Regarding the track record of Godiva’s peeper as recorded in published writings, the English Dictionary of National Biography gives a meticulous account. The historian Paul de Rapin (1732) reported the Coventry lore that Lady Godiva performed her ride while “commanding all Persons to keep within Doors and from their Windows, on pain of Death” but one man could not refrain from looking and it “cost him his life”; Rapin further reported that the town commemorates this with a “Statue of a Man looking out of a Window.”
Next, Thomas Pennant in Journey from Chester to London (1782) recounted how “the curiousity of a certain taylor overcoming his fear, he took a single peep”. Pennant noted that the person enacting Godiva in the procession was not fully naked of course, but wore “silk, closely fitted to her limbs”, which had a color resembling the skin’s complexion. (In Chester’s time around 1782 silk was worn, but the annotator of the 1811 edition noted that a cotton garment had since replaced the silk fabric.) According to the Dict. Nat. Biog., the oldest document that mentions “Peeping Tom” by name is a record in Coventry’s official annals, dating to June 11, 1773, documenting that the city issued a new wig and paint for the wooden effigy. There is further description given on the Godiva procession under the sub-article Lady Godiva in popular culture.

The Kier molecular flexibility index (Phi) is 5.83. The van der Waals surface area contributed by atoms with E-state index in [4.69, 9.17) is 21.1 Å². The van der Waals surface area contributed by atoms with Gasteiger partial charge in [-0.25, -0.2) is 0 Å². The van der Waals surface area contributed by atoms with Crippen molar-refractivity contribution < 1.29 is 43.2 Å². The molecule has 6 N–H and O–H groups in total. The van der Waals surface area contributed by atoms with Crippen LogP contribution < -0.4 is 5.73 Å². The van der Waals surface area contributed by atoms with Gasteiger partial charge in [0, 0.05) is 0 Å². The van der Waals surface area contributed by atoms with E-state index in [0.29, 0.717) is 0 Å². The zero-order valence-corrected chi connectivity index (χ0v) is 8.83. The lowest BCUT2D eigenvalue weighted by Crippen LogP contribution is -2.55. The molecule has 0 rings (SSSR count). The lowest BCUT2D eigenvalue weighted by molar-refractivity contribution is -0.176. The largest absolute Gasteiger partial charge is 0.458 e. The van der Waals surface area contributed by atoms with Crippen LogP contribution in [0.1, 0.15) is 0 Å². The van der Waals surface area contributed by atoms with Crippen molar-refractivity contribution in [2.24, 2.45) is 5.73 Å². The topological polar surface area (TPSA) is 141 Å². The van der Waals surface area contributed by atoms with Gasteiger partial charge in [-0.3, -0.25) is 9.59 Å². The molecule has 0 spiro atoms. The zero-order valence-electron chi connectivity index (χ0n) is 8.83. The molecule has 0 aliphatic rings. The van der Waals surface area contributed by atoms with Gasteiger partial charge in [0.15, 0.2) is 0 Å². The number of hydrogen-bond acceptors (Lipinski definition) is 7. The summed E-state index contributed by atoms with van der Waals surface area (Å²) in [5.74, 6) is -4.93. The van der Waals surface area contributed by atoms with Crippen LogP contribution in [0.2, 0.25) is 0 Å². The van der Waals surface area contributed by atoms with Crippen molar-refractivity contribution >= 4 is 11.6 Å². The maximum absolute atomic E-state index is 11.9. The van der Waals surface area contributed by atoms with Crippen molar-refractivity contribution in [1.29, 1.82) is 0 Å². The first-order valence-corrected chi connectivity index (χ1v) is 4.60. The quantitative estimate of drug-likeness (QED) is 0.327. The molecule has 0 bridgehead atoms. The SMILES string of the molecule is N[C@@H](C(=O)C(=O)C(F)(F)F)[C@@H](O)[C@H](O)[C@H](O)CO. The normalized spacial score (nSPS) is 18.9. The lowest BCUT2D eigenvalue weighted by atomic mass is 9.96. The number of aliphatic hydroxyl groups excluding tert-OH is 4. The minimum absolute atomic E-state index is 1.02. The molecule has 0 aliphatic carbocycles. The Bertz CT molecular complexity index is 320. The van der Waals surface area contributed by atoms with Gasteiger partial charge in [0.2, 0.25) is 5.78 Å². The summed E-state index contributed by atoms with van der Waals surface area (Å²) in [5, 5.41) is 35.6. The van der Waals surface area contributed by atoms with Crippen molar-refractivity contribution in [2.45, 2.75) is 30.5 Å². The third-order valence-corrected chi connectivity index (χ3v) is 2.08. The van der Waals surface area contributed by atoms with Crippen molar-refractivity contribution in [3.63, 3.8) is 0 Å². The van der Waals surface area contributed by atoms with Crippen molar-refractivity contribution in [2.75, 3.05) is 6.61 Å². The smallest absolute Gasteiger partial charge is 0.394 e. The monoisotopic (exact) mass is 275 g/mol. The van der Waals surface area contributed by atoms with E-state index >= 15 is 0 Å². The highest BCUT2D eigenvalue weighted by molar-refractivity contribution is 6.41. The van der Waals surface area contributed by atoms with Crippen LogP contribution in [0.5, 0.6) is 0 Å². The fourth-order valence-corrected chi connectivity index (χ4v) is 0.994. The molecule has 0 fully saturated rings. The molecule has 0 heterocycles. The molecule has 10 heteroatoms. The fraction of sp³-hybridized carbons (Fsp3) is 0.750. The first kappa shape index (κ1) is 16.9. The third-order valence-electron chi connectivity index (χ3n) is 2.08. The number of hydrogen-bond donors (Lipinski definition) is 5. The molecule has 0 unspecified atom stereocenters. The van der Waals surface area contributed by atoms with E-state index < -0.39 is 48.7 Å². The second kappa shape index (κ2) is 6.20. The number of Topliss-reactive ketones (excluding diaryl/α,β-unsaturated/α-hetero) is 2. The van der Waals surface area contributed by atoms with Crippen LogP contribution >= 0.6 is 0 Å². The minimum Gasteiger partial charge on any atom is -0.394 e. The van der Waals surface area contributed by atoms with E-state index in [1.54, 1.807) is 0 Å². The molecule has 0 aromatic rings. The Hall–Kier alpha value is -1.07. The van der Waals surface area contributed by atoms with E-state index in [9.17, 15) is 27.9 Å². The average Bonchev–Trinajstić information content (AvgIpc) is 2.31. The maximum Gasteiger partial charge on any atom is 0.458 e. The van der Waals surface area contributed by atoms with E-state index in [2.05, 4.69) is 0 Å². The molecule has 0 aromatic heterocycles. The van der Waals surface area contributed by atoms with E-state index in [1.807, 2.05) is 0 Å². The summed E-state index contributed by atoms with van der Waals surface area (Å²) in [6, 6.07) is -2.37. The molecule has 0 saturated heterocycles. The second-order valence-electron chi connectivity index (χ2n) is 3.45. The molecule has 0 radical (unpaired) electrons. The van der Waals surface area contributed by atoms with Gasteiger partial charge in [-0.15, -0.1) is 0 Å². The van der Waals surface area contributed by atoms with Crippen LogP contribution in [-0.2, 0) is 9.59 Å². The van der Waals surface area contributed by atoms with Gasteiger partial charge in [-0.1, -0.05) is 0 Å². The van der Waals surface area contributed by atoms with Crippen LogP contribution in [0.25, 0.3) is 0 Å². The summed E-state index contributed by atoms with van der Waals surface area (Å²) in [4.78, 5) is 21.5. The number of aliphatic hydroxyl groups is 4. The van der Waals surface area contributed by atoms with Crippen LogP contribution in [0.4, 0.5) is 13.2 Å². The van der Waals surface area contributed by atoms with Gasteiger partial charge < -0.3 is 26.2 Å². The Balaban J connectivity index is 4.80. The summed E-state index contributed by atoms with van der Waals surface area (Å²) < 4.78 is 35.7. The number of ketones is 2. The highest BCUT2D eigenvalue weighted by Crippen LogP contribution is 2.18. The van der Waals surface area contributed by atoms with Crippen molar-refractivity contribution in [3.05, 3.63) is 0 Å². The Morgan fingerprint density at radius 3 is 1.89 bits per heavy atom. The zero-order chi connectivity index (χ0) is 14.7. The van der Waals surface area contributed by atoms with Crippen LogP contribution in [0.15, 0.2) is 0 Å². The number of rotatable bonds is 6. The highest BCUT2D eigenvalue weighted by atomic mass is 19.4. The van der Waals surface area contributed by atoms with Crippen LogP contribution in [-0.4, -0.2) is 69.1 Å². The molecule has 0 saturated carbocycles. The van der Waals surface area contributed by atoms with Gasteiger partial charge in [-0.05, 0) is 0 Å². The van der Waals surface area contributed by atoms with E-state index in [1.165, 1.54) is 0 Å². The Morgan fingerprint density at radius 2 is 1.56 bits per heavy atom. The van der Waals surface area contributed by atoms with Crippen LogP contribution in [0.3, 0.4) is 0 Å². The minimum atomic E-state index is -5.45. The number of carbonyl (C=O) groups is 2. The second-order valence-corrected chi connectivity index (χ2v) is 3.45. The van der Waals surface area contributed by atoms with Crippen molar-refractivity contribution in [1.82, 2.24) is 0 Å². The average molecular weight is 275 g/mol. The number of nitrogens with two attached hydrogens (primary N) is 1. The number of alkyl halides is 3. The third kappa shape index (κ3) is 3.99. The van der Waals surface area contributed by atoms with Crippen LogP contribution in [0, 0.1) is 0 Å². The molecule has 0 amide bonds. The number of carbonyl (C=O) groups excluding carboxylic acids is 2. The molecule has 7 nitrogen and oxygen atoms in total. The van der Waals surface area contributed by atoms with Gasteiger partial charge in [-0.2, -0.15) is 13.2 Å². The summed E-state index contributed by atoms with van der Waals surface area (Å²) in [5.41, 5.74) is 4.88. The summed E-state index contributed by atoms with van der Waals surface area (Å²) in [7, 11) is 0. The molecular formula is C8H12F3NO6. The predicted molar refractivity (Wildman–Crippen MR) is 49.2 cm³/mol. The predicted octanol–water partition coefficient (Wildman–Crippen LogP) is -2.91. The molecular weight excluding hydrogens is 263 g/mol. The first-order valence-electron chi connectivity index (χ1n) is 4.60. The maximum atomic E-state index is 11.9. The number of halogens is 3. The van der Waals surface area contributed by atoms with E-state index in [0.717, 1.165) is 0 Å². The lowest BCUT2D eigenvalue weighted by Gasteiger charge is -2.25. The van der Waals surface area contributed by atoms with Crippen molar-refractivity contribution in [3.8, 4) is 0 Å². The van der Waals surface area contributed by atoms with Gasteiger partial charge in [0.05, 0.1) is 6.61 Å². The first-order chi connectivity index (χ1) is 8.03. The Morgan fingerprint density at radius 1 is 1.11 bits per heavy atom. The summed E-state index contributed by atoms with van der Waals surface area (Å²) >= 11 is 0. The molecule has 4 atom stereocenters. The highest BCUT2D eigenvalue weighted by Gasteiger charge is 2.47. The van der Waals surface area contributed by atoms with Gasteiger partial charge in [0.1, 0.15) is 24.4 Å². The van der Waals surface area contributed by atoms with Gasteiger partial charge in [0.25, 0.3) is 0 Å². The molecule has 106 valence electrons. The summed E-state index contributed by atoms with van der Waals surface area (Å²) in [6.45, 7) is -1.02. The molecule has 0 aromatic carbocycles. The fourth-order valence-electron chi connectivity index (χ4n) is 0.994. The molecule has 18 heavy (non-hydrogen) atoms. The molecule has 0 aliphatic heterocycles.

There is also said to be a letter from pre-1700, stating that peeper was actually Action (pronounced Actæon?), Lady Godiva’s groom.
Additional legend proclaims that Peeping Tom was later struck blind as heavenly punishment, or that the townspeople took the matter in their own hands and blinded him.
The Peeping Tom story is absent from the few sources contemporary with Godiva. It has been pointed out that Tom (Thomas) is not an Anglo-Saxon name, and therefore hardly likely to be a name of a townsperson governed by Leoffric. Coventry was still a small settlement, with only 69 families (and the monastery) recorded in the Domesday Book some decades later. Lastly, the only recorded tolls were on horses. Thus, it remains doubtful whether there is any historical basis for the famous ride. The story is particularly doubtful since Countess Godiva would herself have been responsible for setting taxation in Coventry; Salic law, which excluded females from the inheritance of a throne or fief, did not apply in Anglo-Saxon society. If only because of the nudity in the story, its popularity has been maintained, and spread internationally, with many references in modern popular culture.